The other big nurses’ union, the Royal College of Nursing, also criticised the government’s failure to use the Francis report to bring in mandatory nurse to patient staffing ratios.
Peter Carter, the RCN secretary and chief executive said: ‘We welcome the commitment to look at staffing levels. However, the reality is that nurses continue to work with up to 11 patients each in older people’s settings, and with even higher numbers in care homes.’
The RCN also disagreed with not requiring HCAs to be registered. Carter said the Francis Inquiry ‘was clear on the need for a register for all healthcare support workers. We are disappointed that the government has missed the opportunity to enshrine this in law.’
The RCN asked questions about the suggestion that all student nurses should first spend a year working as a healthcare support worker. Carter said: ‘Who will train, employ and monitor tens of thousands of these support workers?’
‘How can the government deliver this radical change to nurse training on a cost neutral basis? How will we ensure that the supply of nurses does not become restricted?’
Only four days ago the RCN pointed out that since the general election around 5,000 registered nurses have left their jobs, yet the number of HCAs workers has increased by a 6,000 over the same period.
This means that the skill mix has been diluted and that patients could be at risk. Carter said that HCAs were being inappropriately used as replacement nurses as they were cheaper. He said: ‘You have the double whammy of not having enough registered nurses and replacing them with people who do not have rudimentary training.’
Carter ended by saying: ‘Despite some real reservations, we are committed to working with the government to ensure Robert Francis’ vision for a patient-centred NHS becomes a reality’.
Unison warned that the government’s massive NHS reforms coming into effect on April 1st ‘are likely to cause far more chaos and damage as resources are shifted into dealing with this’. It called for the government to ‘stop these changes and freeze the so-called £20bn efficiency savings’.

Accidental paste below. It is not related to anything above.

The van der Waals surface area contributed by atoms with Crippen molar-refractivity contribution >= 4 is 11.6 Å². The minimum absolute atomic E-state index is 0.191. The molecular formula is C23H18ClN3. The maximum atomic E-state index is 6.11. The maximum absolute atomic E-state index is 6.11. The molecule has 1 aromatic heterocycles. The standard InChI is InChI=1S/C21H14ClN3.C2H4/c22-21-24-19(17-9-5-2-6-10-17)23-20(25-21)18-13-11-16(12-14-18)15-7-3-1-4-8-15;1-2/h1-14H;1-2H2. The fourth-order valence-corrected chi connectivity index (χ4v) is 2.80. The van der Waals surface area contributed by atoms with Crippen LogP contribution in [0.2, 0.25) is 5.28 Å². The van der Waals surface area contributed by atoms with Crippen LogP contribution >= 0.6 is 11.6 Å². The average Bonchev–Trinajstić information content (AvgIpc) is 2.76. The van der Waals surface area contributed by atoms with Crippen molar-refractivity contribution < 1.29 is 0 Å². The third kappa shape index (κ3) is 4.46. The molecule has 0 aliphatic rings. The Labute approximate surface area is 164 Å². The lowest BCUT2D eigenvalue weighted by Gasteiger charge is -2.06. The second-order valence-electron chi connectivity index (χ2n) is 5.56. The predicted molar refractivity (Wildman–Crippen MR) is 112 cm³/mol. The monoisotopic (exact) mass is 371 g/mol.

Unite said: ‘Health secretary Jeremy Hunt has failed to diagnose the real issues confronting the NHS and has supplied no concrete solutions to ensure patient safety and how concerns can be raised in the future.’
Rachael Maskell, Unite head of health said: ‘Many trusts are already suffering staff shortages because of the government’s blind adherence to the so-called £20bn worth of savings – these need to be reversed as a prerequisite for a tougher regulatory framework.’
The statement continued: ‘Unite had welcomed last month’s report, particularly the importance of whistleblowing on poor practise; the regulation of HCAs; and hiding information about poor care being a criminal offence.’
In fact it was the Blair/Brown Labour governments and their policy of driving hospitals to reach Foundation Trust status by balancing their books by making big staff and other cuts that produced the Mid Staffs situation.
Currently the Tory government has refused to sack Sir David Nicholson who presided over the Mid Staffs debacle. He is now in charge of the NHS and making £20bn of cuts in the service.
Cameron and Hunt are now driving forward to privatise the NHS through the tendering out of NHS ‘services’ to the private sector and mass hospital closures.
Trade unions have a duty to provide leadership in the struggle to defend the NHS.
They must see that it is not privatised but develops as a service free to all at the point of need.
To do this they must activate the TUC to go from looking at the practicalities of a general strike, to calling one and bringing down the coalition to bring in a workers government.
Without a perspective of mass strike action to bring down the government all talk of resistance is just another version of going down fighting at the best, and at the worst going through the protest motions, while Labour prepares to replace the Tory Lib-Dem coalition with a Labour Lib-Dem coalition.
Incidentally, Nicholson’s main defender besides Secretary Hunt is Labour shadow Health Secretary Andy Burnham!